Presidential candidate Donald Trump politicizes Dwyane Wade's loss

Republican presidential nominee Donald Trump. (Getty Images)
Republican presidential nominee Donald Trump. (Getty Images)

Ball Don’t Lie’s Eric Freeman recently relayed the sad news about Nykea Aldridge, a mother of four who was shot and killed outside the Parkway Garden Homes on Chicago’s South Side on Friday. Aldridge, who is the cousin of Chicago Bulls star Dwyane Wade, was apparently an innocent bystander caught in the middle of a gunfight.

The NBA community, including Wade, reacted in measured tones about the murder:

Republican presidential candidate Donald Trump, however, waited an entire day to politicize the tragedy as a sort of stump speech-cum-declaration on Saturday morning:

Donald Trump’s tweet about Dwyane Wade’s cousin. (Screenshot: @RealDonaldTrump/Twitter)
Donald Trump’s tweet about Dwyane Wade’s cousin. (Screenshot: @RealDonaldTrump/Twitter)

The immediate eye roll comes from the misspelling of Dwyane Wade’s name, but not only is this a common problem even for those that write about D-Wade (for years I filed automatic spellcheck-addled columns to Sports Illustrated’s website that mentioned “Dwayne Wade”), but also busy politicians. Then-presidential candidate John Kerry infamously once spoke of “Lambert Field” while stumping in Wisconsin in 2004, while the late former Boston mayor Thomas Menino repeatedly whiffed on the names of a series of local legends.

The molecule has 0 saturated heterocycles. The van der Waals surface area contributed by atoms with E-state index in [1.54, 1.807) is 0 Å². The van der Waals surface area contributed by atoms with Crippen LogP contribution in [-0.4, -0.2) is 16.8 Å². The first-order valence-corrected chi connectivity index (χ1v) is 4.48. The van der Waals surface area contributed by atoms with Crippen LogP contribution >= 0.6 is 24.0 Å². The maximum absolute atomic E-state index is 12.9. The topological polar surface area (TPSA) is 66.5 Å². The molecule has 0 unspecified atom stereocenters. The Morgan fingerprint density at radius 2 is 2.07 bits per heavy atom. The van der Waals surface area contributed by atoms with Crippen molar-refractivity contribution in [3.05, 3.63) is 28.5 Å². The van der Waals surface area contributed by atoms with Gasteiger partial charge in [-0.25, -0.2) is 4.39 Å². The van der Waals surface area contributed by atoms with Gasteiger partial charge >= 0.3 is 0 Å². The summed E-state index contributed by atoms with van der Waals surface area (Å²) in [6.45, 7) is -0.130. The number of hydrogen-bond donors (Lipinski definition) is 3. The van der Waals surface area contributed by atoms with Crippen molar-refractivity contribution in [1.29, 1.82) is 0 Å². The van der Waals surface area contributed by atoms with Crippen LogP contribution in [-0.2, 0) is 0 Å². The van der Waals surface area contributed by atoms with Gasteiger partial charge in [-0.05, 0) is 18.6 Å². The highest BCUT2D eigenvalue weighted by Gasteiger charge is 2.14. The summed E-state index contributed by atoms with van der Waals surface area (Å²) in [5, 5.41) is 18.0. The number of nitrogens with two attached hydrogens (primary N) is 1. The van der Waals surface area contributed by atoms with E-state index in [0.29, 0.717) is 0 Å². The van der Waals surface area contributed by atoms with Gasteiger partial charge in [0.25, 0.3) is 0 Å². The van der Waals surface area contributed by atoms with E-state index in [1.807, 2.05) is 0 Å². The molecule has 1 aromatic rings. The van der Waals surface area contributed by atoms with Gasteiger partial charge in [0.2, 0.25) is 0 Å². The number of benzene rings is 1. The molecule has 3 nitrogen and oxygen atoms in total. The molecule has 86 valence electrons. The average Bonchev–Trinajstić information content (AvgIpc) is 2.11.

Trump, hours after originally posting it, deleted the original tweet. Not to change the content of his character tone, but the spelling of Wade’s first name:

You’d like to think that if the instinct to use a stranger’s name in order to boost your own election odds would pop up, you’d at least go out of your way to make sure the stranger’s name (no matter how famous the stranger is) would be spelled correctly. This would be treating the author in question as a rational human, however.

What should be offensive, no matter what side of the aisle you’re on or who you’re planning on voting for this November, is the idea that Trump would construct a tweet like this in the first place.

To pass on the plight of any number of grieving families that have lost a loved one to gun violence in order to shoehorn the (misspelled) name of a famous person into 140 characters, and immediately associate that famous person’s race and loss with the apparent confirmation that millions of people will follow in lockstep in a national election’s voting process due to this horrific news.

Others didn’t strive for the level of tact I attempted to approximate above:

We left our personal politics out of this post, to the best of our ability. We doubt that the comment section will continue apace with that particular tone. Have at it.

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Kelly Dwyer is an editor for Ball Don’t Lie on Yahoo Sports. Have a tip? Email him at or follow him on Twitter!